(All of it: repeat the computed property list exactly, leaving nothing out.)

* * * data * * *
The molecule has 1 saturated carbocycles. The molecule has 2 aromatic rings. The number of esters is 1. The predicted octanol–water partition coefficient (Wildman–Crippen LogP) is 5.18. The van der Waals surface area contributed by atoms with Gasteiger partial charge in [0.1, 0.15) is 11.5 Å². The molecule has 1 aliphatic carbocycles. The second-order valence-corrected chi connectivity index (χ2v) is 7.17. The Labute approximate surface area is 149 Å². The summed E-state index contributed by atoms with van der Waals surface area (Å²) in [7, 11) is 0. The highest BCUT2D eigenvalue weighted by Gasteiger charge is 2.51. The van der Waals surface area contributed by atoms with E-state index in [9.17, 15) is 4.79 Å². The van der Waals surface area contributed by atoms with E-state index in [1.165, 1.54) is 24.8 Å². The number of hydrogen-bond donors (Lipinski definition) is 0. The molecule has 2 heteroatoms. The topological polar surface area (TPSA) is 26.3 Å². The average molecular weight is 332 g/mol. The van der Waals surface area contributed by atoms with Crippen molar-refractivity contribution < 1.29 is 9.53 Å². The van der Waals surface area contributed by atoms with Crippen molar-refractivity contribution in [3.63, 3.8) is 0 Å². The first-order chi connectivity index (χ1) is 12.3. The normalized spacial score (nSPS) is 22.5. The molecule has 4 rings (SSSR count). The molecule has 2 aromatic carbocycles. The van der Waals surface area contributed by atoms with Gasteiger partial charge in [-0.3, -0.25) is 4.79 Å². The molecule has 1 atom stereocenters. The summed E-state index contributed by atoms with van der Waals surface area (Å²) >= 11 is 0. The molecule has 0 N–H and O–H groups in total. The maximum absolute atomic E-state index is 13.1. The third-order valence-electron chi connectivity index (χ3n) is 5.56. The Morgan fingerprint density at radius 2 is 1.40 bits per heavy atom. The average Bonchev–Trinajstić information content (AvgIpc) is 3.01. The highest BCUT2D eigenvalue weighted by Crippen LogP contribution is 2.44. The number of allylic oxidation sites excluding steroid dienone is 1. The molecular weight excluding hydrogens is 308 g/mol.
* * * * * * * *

The molecule has 1 saturated carbocycles. The molecule has 2 aromatic rings. The number of esters is 1. The predicted octanol–water partition coefficient (Wildman–Crippen LogP) is 5.18. The van der Waals surface area contributed by atoms with Gasteiger partial charge in [0.1, 0.15) is 11.5 Å². The molecule has 1 aliphatic carbocycles. The second-order valence-corrected chi connectivity index (χ2v) is 7.17. The Labute approximate surface area is 149 Å². The summed E-state index contributed by atoms with van der Waals surface area (Å²) in [7, 11) is 0. The highest BCUT2D eigenvalue weighted by Gasteiger charge is 2.51. The van der Waals surface area contributed by atoms with E-state index in [9.17, 15) is 4.79 Å². The van der Waals surface area contributed by atoms with E-state index in [1.165, 1.54) is 24.8 Å². The number of hydrogen-bond donors (Lipinski definition) is 0. The molecule has 2 heteroatoms. The topological polar surface area (TPSA) is 26.3 Å². The average molecular weight is 332 g/mol. The van der Waals surface area contributed by atoms with Crippen molar-refractivity contribution < 1.29 is 9.53 Å². The van der Waals surface area contributed by atoms with Crippen molar-refractivity contribution in [3.63, 3.8) is 0 Å². The first-order chi connectivity index (χ1) is 12.3. The normalized spacial score (nSPS) is 22.5. The molecule has 4 rings (SSSR count). The molecule has 2 aromatic carbocycles. The van der Waals surface area contributed by atoms with Gasteiger partial charge in [-0.3, -0.25) is 4.79 Å². The molecule has 1 atom stereocenters. The summed E-state index contributed by atoms with van der Waals surface area (Å²) >= 11 is 0. The molecule has 0 N–H and O–H groups in total. The maximum absolute atomic E-state index is 13.1. The third-order valence-electron chi connectivity index (χ3n) is 5.56. The Morgan fingerprint density at radius 2 is 1.40 bits per heavy atom. The average Bonchev–Trinajstić information content (AvgIpc) is 3.01. The highest BCUT2D eigenvalue weighted by Crippen LogP contribution is 2.44. The number of allylic oxidation sites excluding steroid dienone is 1. The molecular weight excluding hydrogens is 308 g/mol.